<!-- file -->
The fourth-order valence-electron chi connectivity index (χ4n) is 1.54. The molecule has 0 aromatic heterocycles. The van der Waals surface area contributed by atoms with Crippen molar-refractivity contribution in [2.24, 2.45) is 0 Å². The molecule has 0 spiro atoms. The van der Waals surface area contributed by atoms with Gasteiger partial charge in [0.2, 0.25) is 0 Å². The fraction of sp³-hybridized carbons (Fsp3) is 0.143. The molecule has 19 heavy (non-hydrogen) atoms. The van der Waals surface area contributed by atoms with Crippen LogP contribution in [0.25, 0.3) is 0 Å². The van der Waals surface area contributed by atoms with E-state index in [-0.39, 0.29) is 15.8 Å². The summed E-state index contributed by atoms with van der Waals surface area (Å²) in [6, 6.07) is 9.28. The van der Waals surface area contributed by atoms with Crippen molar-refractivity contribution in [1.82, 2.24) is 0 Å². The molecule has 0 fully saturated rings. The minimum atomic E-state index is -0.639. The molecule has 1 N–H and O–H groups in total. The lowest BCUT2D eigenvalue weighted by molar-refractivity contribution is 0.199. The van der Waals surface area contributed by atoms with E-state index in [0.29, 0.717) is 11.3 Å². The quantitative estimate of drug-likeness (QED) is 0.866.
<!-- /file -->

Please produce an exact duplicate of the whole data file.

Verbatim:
The fourth-order valence-electron chi connectivity index (χ4n) is 1.54. The molecule has 0 aromatic heterocycles. The van der Waals surface area contributed by atoms with Crippen molar-refractivity contribution in [2.24, 2.45) is 0 Å². The molecule has 0 spiro atoms. The van der Waals surface area contributed by atoms with Gasteiger partial charge in [0.2, 0.25) is 0 Å². The fraction of sp³-hybridized carbons (Fsp3) is 0.143. The molecule has 19 heavy (non-hydrogen) atoms. The van der Waals surface area contributed by atoms with Crippen LogP contribution in [0.25, 0.3) is 0 Å². The van der Waals surface area contributed by atoms with E-state index in [-0.39, 0.29) is 15.8 Å². The summed E-state index contributed by atoms with van der Waals surface area (Å²) in [6, 6.07) is 9.28. The van der Waals surface area contributed by atoms with Crippen molar-refractivity contribution in [1.82, 2.24) is 0 Å². The molecule has 0 fully saturated rings. The minimum atomic E-state index is -0.639. The molecule has 1 N–H and O–H groups in total. The lowest BCUT2D eigenvalue weighted by molar-refractivity contribution is 0.199. The van der Waals surface area contributed by atoms with E-state index in [0.29, 0.717) is 11.3 Å². The quantitative estimate of drug-likeness (QED) is 0.866.